Is the given wave function a stationary state?

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In summary, the wave function of a stationary state is:$$\Psi(x,t)=f(x)e^{-iEt/\hbar}$$ with E being the energy of the state.
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Marioweee
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Homework Statement
psb
Relevant Equations
$$H\Psi=E\Psi$$
A particle of mass m that is under the effect of a one-dimensional potential V (x) is described by the wave function:
\begin{array}{c} xe^{-bx}e^{-ict/\hbar }, x \geq 0\\ 0 , x \leq 0\end{array}

where $$b\geq 0,c\in R$$ and the wave function is normalized.
  1. Is it a stationary state? What can you say about energy?
  2. It is possible to find stationary states with lower energy?
  3. Find V(x)
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My solution:
First of all, I am new to quantum mechanics so i may have elementary errors. (Also I am not a native english speaker so i may have some grammar errors too).
As far as i know, the wave function of a stationary state is:
$$\Psi(x,t)=f(x)e^{-iEt/\hbar}$$
with E being the energy of the state.
In the problem the wave function given has the same form with c being E (i think here is my problem).
Then I have use the time independent Schröringer equation to obteein the value of E:
$$H\Psi=(-\dfrac{\hbar^2}{2m}\dfrac{\partial^2}{\partial x^2}+V(x))xe^{-bx}e^{-ict/\hbar }=e^{-ict/\hbar }(\dfrac{\hbar^2}{2m}be^{-bx}(2-bx)+V(x)xe^{-bx})=xe^{-bx}e^{-ict/\hbar }(\dfrac{\hbar^2}{m}\dfrac{b}{x}-\dfrac{\hbar^2}{2m}b^2+V(x))=Exe^{-bx}e^{-ict/\hbar }$$
so
$$E=(\dfrac{\hbar^2}{m}\dfrac{b}{x}-\dfrac{\hbar^2}{2m}b^2+V(x))$$
And if c=E, the form of the wave function would be:
$$\Psi(x,t)=f(x)e^{-i(\dfrac{\hbar^2}{m}\dfrac{b}{x}-\dfrac{\hbar^2}{2m}b^2+V(x))t/\hbar }$$
And now it has not the form of a stationary state because of the dependence on x and t.
So, would it be a stationary state? As I said before i think the problem is that c is not equal E necessarily.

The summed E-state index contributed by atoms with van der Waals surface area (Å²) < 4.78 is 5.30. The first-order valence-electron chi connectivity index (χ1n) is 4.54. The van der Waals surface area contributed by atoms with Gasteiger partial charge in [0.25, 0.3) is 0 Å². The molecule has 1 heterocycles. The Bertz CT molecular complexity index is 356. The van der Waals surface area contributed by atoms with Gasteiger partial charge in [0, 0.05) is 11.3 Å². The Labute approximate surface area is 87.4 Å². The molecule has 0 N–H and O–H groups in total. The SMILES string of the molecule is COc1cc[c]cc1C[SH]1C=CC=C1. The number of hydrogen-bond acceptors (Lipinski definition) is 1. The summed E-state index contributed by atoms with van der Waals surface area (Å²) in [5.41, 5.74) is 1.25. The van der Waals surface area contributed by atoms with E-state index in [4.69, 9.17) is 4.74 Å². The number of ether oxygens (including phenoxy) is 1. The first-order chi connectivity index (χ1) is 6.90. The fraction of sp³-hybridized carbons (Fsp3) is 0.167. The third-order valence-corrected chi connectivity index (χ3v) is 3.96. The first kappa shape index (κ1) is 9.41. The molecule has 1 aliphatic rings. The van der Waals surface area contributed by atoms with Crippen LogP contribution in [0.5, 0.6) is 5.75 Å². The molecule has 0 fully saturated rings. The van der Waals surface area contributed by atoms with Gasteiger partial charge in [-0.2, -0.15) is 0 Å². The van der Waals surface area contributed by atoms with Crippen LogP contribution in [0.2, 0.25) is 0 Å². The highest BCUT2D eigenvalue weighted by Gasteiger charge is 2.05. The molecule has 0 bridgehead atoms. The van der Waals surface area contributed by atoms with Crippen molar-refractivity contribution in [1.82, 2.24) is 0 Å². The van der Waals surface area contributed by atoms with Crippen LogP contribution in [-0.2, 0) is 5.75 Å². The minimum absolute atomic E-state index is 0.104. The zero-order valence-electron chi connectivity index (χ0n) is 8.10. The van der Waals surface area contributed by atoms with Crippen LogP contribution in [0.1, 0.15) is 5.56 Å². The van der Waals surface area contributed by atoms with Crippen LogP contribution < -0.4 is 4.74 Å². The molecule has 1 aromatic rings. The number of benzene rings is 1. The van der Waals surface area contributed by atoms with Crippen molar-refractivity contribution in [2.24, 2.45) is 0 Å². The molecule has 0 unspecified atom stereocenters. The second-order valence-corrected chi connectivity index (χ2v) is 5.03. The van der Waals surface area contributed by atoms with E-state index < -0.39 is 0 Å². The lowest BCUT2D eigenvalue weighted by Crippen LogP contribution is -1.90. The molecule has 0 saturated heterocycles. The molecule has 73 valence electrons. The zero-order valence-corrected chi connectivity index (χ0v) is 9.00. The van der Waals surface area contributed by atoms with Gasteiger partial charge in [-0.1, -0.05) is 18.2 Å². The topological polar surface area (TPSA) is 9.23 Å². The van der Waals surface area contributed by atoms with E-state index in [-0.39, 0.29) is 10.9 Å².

I dindt try nº 2 and 3 yet because I want to understand stationary states first.
Thanks for the help :smile:
 
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  • #2
Sorry is my fisrt post and i post it in the wrong thread
 
  • #3
1. You have already noted that ##E=c##, by comparing the phase factor ##e^{-ict/\hbar}## with ##e^{-iEt/\hbar}##. No more solution is needed for the first question. Just keep in mind that the "c" here can't mean the speed of light, because that wouldn't be dimensionally correct.

2. The lowest energy bound state of a 1D quantum system has 0 nodes in its wave function. What's the number of nodes in ##\psi (x) = xe^{-bx}## if the boundary condition node ##\psi (0) = 0## isn't counted?

3. If the time independent Schrödinger equation is

##\displaystyle -\frac{\hbar^2}{2m}\frac{d^2 \psi (x)}{dx^2} + V(x)\psi (x) = E\psi (x)##,

then what's the ##V(x)## when solved as a function of ##\psi (x)## and ##E##? The solution should contain a term proportional to ##\psi'' (x)/\psi (x)##, with the double prime denoting the 2nd derivative. This is one of the so called "quantum inverse problems". Also note that the ##V(x)## has to be ##\infty## when ##x\leq 0##, because otherwise the wave function wouldn't be zero for all negative ##x## values.
 
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  • #4
Thanks so much for the help.
Regarding question 2, the number of nodes would be zero since:
$$e^{-bx} \neq 0$$
And we would have only de boundary condicition node which means that the state is already the one with the lowest energy.
Again, thank you very much, everything is clear now.
 
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Related to Is the given wave function a stationary state?

1. What is a stationary state in quantum mechanics?

A stationary state in quantum mechanics is a state in which a system's wave function does not change over time. This means that the probability of finding the system in a particular state remains constant. In other words, the system is in a stable, unchanging state.

2. How can I determine if a given wave function is a stationary state?

To determine if a given wave function is a stationary state, you need to solve the time-independent Schrödinger equation for the system. If the resulting wave function does not depend on time, then it is a stationary state.

3. What is the significance of a system being in a stationary state?

A system being in a stationary state is significant because it allows us to make predictions about the system's behavior. Since the wave function is not changing, we know that the system will remain in the same state and the probabilities of finding it in different states will not change over time.

4. Can a system be in a superposition of stationary states?

Yes, a system can be in a superposition of stationary states. This means that the wave function of the system is a combination of two or more stationary states, and the system can exist in multiple states simultaneously.

5. What happens if a system is not in a stationary state?

If a system is not in a stationary state, then its wave function will change over time. This means that the probabilities of finding the system in different states will also change over time, and the system's behavior will be unpredictable.

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